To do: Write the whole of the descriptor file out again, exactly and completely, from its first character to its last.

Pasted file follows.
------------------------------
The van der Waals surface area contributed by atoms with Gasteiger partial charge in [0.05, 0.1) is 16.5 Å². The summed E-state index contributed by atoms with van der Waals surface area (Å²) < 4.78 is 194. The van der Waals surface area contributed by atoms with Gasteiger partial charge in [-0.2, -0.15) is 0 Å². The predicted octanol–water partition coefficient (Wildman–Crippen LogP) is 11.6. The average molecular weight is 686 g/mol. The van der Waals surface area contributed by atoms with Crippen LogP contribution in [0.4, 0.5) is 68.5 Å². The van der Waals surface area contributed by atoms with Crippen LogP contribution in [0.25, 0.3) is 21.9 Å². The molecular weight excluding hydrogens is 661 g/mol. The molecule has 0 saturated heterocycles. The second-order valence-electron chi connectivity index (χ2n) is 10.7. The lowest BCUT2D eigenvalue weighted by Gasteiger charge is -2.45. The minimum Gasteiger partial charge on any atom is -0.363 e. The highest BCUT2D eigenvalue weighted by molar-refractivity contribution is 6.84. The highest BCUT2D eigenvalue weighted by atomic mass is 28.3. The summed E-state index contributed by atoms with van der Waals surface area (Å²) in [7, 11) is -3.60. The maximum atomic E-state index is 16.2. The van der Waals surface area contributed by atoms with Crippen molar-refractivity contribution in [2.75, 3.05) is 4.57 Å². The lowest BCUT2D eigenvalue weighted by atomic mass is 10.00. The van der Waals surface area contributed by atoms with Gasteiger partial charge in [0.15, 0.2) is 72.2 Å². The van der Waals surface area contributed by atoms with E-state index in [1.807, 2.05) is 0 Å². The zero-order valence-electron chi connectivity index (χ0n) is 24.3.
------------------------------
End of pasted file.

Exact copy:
The van der Waals surface area contributed by atoms with Gasteiger partial charge in [0.05, 0.1) is 16.5 Å². The summed E-state index contributed by atoms with van der Waals surface area (Å²) < 4.78 is 194. The van der Waals surface area contributed by atoms with Gasteiger partial charge in [-0.2, -0.15) is 0 Å². The predicted octanol–water partition coefficient (Wildman–Crippen LogP) is 11.6. The average molecular weight is 686 g/mol. The van der Waals surface area contributed by atoms with Crippen LogP contribution in [0.4, 0.5) is 68.5 Å². The van der Waals surface area contributed by atoms with Crippen LogP contribution in [0.25, 0.3) is 21.9 Å². The molecular weight excluding hydrogens is 661 g/mol. The molecule has 0 saturated heterocycles. The second-order valence-electron chi connectivity index (χ2n) is 10.7. The lowest BCUT2D eigenvalue weighted by Gasteiger charge is -2.45. The minimum Gasteiger partial charge on any atom is -0.363 e. The highest BCUT2D eigenvalue weighted by molar-refractivity contribution is 6.84. The highest BCUT2D eigenvalue weighted by atomic mass is 28.3. The summed E-state index contributed by atoms with van der Waals surface area (Å²) in [7, 11) is -3.60. The maximum atomic E-state index is 16.2. The van der Waals surface area contributed by atoms with Crippen molar-refractivity contribution in [2.75, 3.05) is 4.57 Å². The lowest BCUT2D eigenvalue weighted by atomic mass is 10.00. The van der Waals surface area contributed by atoms with Gasteiger partial charge in [0.15, 0.2) is 72.2 Å². The van der Waals surface area contributed by atoms with E-state index in [1.807, 2.05) is 0 Å². The zero-order valence-electron chi connectivity index (χ0n) is 24.3.